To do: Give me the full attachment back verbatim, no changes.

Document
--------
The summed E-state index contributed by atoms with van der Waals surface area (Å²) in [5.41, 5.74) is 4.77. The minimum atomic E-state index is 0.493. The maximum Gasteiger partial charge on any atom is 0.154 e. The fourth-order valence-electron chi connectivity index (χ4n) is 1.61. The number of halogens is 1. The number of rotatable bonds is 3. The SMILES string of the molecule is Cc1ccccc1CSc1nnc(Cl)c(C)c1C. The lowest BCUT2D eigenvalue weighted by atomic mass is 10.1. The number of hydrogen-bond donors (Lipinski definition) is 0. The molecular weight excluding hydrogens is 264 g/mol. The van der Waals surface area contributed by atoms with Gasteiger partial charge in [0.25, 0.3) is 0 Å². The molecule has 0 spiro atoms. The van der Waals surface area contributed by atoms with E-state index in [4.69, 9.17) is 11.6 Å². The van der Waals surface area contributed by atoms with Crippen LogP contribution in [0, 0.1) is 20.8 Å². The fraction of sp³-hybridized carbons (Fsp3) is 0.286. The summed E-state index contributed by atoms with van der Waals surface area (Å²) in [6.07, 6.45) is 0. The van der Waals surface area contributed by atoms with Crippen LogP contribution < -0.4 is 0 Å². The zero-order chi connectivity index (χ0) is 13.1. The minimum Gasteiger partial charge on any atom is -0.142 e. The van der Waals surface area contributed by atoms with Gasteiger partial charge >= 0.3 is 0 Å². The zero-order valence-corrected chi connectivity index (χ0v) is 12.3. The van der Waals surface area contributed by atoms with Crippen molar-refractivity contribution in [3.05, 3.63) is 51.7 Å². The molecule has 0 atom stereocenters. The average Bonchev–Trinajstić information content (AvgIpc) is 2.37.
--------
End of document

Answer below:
The summed E-state index contributed by atoms with van der Waals surface area (Å²) in [5.41, 5.74) is 4.77. The minimum atomic E-state index is 0.493. The maximum Gasteiger partial charge on any atom is 0.154 e. The fourth-order valence-electron chi connectivity index (χ4n) is 1.61. The number of halogens is 1. The number of rotatable bonds is 3. The SMILES string of the molecule is Cc1ccccc1CSc1nnc(Cl)c(C)c1C. The lowest BCUT2D eigenvalue weighted by atomic mass is 10.1. The number of hydrogen-bond donors (Lipinski definition) is 0. The molecular weight excluding hydrogens is 264 g/mol. The van der Waals surface area contributed by atoms with Gasteiger partial charge in [0.25, 0.3) is 0 Å². The molecule has 0 spiro atoms. The van der Waals surface area contributed by atoms with E-state index in [4.69, 9.17) is 11.6 Å². The van der Waals surface area contributed by atoms with Crippen LogP contribution in [0, 0.1) is 20.8 Å². The fraction of sp³-hybridized carbons (Fsp3) is 0.286. The summed E-state index contributed by atoms with van der Waals surface area (Å²) in [6.07, 6.45) is 0. The van der Waals surface area contributed by atoms with Crippen LogP contribution < -0.4 is 0 Å². The zero-order chi connectivity index (χ0) is 13.1. The minimum Gasteiger partial charge on any atom is -0.142 e. The van der Waals surface area contributed by atoms with Gasteiger partial charge >= 0.3 is 0 Å². The zero-order valence-corrected chi connectivity index (χ0v) is 12.3. The van der Waals surface area contributed by atoms with Crippen molar-refractivity contribution in [3.05, 3.63) is 51.7 Å². The molecule has 0 atom stereocenters. The average Bonchev–Trinajstić information content (AvgIpc) is 2.37.